Googling Your Guests
When Alan Sytsma’s article for New York Magazine was posted online back in April 2014, I immediately followed the link to read it. “Hardcore Coddling: How Eleven Madison Park Modernized Elite, Old School Service” recounts how a New York restaurant provides excellent service. Among its routine tasks is to “Google” guests to learn about their interests and preferences prior to arrival. In this way, Eleven Madison Park is able to provide highly tailored, client-pleasing service.
For nonprofit organizations that provide onsite tours, receptions, classes and other special events – or those that allow outside organizations to host events in their facilities – my advice would also be to “Google” your guest lists. Here’s why.
I once worked with a contemporary art organization that provided public tours of its internationally-recognized art installations. Registration was required in advance. Each tour group was kept to a modest size to ensure a high quality experience. The tours lasted for an hour (or sometimes, longer).
The challenge for this nonprofit was the tour registrar/leader was not in regular communication with the development staff. When heading out to greet guests and provide tours, they would simply send a courtesy e-mail to fellow staff members letting them know when they would be, “out of the office.”
One day when the tour leader sent out such an e-mail, I asked, “Who will be going on the tour with you today?”
Back via email came a list of five people. And two were founders of one of the leading high tech companies in the world. They had jetted-in on vacation and wanted to see the art while in town.
While not involved in the tour myself, I was able to quickly “Google” each name. I discovered helpful, publicly-available information and shared this with the tour guide. I also asked the guide to be aware of who the guests were, to be courteous (they always were, of course), and to report back any information that might be helpful to our organization and its development efforts.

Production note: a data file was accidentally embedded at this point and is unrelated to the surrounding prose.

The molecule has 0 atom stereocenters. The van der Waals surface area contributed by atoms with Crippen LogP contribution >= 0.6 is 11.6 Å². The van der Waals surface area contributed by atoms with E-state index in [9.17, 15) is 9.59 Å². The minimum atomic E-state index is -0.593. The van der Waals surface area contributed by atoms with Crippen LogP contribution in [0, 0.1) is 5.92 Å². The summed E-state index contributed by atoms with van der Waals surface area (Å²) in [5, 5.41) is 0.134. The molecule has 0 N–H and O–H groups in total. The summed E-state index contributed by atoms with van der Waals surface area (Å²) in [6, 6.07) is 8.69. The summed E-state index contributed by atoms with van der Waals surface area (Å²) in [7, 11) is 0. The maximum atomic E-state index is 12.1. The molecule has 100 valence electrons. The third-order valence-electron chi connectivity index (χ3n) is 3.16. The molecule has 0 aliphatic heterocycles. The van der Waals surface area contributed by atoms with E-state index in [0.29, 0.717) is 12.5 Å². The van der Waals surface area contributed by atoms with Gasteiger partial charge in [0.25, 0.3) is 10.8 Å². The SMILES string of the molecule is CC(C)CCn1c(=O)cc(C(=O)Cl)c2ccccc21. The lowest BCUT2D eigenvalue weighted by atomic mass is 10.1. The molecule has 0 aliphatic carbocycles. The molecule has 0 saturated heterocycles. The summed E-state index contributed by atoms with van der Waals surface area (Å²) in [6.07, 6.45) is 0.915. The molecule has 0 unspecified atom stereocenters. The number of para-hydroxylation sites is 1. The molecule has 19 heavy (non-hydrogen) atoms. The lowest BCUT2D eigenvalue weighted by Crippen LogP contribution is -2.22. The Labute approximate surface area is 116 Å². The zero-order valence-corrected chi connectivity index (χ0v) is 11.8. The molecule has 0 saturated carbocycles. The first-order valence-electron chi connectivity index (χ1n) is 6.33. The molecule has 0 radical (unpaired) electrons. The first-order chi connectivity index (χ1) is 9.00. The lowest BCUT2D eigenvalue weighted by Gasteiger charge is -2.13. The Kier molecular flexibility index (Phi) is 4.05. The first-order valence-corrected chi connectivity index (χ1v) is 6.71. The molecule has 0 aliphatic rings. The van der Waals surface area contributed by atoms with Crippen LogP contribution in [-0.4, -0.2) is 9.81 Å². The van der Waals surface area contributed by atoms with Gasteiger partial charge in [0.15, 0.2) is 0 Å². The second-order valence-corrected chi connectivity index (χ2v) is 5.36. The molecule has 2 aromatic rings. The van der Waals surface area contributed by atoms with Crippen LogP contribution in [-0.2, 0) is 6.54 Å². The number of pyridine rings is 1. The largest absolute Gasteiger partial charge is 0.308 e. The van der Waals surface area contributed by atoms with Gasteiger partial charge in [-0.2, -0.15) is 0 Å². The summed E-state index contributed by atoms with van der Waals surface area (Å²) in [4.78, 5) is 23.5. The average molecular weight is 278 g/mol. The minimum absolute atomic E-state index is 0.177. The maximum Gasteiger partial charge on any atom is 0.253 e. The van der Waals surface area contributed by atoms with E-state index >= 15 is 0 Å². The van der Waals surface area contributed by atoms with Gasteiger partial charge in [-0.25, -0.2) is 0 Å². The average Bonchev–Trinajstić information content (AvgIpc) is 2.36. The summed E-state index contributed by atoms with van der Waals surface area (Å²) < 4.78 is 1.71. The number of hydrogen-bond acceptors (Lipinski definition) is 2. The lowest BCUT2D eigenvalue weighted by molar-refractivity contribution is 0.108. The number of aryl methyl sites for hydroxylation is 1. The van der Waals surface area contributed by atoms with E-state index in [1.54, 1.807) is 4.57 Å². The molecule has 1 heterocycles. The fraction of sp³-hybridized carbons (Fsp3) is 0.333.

Did they show an interest in a particular exhibit? Did they seem to enjoy themselves overall and approve of the organization? Did they happen to mention artist(s) they collect, on a personal or corporate basis? Are there any reason(s) to follow-up with the tour guests afterward? Could we add them to our e-mail list? Did they know about our annual fundraising dinner?
This particular tour put new prospects on our nonprofit’s radar screen. But it also caused me to ask to review the lists of prior tour guests. Lo and behold, several top international art collectors, corporate executives, Hollywood scions and more had taken site tours. But the development staff had not been made aware of this, nor had the information been entered into the organization’s database.
It then occurred to me a personal “welcome” for tour groups by the nonprofit’s director would be in order, when the guests are of such a caliber that they merit special attention. If the director is not available, the development director or others in leadership positions at the nonprofit should assume this role. It would also have been an excellent idea to have an internal staff “recap” after the tour to consider follow-up measures.
“Googling” – or searching for background information using any search engine – can be of tremendous help to nonprofit organizations as they seek to identify and cultivate donors and potential donors. In this way, they will better understand and appreciate their special event guests, converse with them thoughtfully, and follow-up as appropriate. Ultimately, this can also mean genuinely interested and capable donors are identified, cultivated and eventually asked to support the organization’s critical financial and other needs.